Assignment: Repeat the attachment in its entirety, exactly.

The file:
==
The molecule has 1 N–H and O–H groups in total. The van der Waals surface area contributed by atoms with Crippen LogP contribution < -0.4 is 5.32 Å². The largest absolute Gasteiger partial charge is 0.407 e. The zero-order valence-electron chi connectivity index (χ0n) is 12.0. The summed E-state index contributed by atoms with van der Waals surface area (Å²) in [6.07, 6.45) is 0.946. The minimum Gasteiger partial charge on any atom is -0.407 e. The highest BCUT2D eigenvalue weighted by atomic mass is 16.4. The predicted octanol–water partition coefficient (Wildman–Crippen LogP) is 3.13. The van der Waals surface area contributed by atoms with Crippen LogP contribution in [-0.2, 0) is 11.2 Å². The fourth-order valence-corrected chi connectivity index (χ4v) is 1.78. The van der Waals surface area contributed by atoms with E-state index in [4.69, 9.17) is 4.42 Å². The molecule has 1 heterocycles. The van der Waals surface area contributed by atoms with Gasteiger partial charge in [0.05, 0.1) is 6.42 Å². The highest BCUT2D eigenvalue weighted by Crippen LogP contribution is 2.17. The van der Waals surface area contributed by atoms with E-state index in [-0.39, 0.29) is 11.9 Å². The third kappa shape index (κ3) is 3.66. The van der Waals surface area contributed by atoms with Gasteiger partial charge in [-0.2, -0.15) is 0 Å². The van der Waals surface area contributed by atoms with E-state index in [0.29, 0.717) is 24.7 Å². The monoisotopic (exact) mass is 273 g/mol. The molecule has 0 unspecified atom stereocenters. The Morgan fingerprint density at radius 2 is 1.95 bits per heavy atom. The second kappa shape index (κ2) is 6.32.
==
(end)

The molecule has 1 N–H and O–H groups in total. The van der Waals surface area contributed by atoms with Crippen LogP contribution < -0.4 is 5.32 Å². The largest absolute Gasteiger partial charge is 0.407 e. The zero-order valence-electron chi connectivity index (χ0n) is 12.0. The summed E-state index contributed by atoms with van der Waals surface area (Å²) in [6.07, 6.45) is 0.946. The minimum Gasteiger partial charge on any atom is -0.407 e. The highest BCUT2D eigenvalue weighted by atomic mass is 16.4. The predicted octanol–water partition coefficient (Wildman–Crippen LogP) is 3.13. The van der Waals surface area contributed by atoms with Crippen LogP contribution in [-0.2, 0) is 11.2 Å². The fourth-order valence-corrected chi connectivity index (χ4v) is 1.78. The van der Waals surface area contributed by atoms with E-state index in [4.69, 9.17) is 4.42 Å². The molecule has 1 heterocycles. The van der Waals surface area contributed by atoms with Gasteiger partial charge in [0.05, 0.1) is 6.42 Å². The highest BCUT2D eigenvalue weighted by Crippen LogP contribution is 2.17. The van der Waals surface area contributed by atoms with E-state index in [-0.39, 0.29) is 11.9 Å². The third kappa shape index (κ3) is 3.66. The van der Waals surface area contributed by atoms with Gasteiger partial charge in [-0.2, -0.15) is 0 Å². The van der Waals surface area contributed by atoms with E-state index in [0.29, 0.717) is 24.7 Å². The monoisotopic (exact) mass is 273 g/mol. The molecule has 0 unspecified atom stereocenters. The Morgan fingerprint density at radius 2 is 1.95 bits per heavy atom. The second kappa shape index (κ2) is 6.32.